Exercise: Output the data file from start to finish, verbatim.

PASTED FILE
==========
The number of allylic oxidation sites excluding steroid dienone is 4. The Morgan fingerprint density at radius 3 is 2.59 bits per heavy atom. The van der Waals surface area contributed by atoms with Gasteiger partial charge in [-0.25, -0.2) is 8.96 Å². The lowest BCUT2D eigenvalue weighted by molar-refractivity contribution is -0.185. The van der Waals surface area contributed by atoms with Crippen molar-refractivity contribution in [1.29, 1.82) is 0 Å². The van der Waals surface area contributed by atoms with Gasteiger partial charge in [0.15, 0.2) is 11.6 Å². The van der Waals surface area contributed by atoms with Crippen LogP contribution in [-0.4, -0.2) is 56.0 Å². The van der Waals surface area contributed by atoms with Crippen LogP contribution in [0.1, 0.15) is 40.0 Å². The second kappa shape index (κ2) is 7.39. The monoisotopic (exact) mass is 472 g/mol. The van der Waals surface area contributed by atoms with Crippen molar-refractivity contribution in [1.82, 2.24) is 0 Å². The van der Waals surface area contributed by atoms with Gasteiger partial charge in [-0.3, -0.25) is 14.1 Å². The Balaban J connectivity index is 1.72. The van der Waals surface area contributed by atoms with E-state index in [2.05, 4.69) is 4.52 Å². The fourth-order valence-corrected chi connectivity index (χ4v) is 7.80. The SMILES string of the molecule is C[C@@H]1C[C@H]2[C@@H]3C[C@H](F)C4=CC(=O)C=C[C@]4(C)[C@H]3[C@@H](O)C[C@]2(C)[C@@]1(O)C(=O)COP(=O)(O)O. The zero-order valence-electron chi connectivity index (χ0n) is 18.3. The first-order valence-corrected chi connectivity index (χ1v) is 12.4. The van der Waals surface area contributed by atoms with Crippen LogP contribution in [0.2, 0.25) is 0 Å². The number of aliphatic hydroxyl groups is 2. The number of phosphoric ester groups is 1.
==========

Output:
The number of allylic oxidation sites excluding steroid dienone is 4. The Morgan fingerprint density at radius 3 is 2.59 bits per heavy atom. The van der Waals surface area contributed by atoms with Gasteiger partial charge in [-0.25, -0.2) is 8.96 Å². The lowest BCUT2D eigenvalue weighted by molar-refractivity contribution is -0.185. The van der Waals surface area contributed by atoms with Crippen molar-refractivity contribution in [1.29, 1.82) is 0 Å². The van der Waals surface area contributed by atoms with Gasteiger partial charge in [0.15, 0.2) is 11.6 Å². The van der Waals surface area contributed by atoms with Crippen LogP contribution in [-0.4, -0.2) is 56.0 Å². The van der Waals surface area contributed by atoms with Crippen LogP contribution in [0.1, 0.15) is 40.0 Å². The second kappa shape index (κ2) is 7.39. The monoisotopic (exact) mass is 472 g/mol. The van der Waals surface area contributed by atoms with Crippen molar-refractivity contribution in [1.82, 2.24) is 0 Å². The van der Waals surface area contributed by atoms with Gasteiger partial charge in [-0.3, -0.25) is 14.1 Å². The Balaban J connectivity index is 1.72. The van der Waals surface area contributed by atoms with E-state index in [2.05, 4.69) is 4.52 Å². The fourth-order valence-corrected chi connectivity index (χ4v) is 7.80. The SMILES string of the molecule is C[C@@H]1C[C@H]2[C@@H]3C[C@H](F)C4=CC(=O)C=C[C@]4(C)[C@H]3[C@@H](O)C[C@]2(C)[C@@]1(O)C(=O)COP(=O)(O)O. The zero-order valence-electron chi connectivity index (χ0n) is 18.3. The first-order valence-corrected chi connectivity index (χ1v) is 12.4. The van der Waals surface area contributed by atoms with Crippen LogP contribution in [0.2, 0.25) is 0 Å². The number of aliphatic hydroxyl groups is 2. The number of phosphoric ester groups is 1.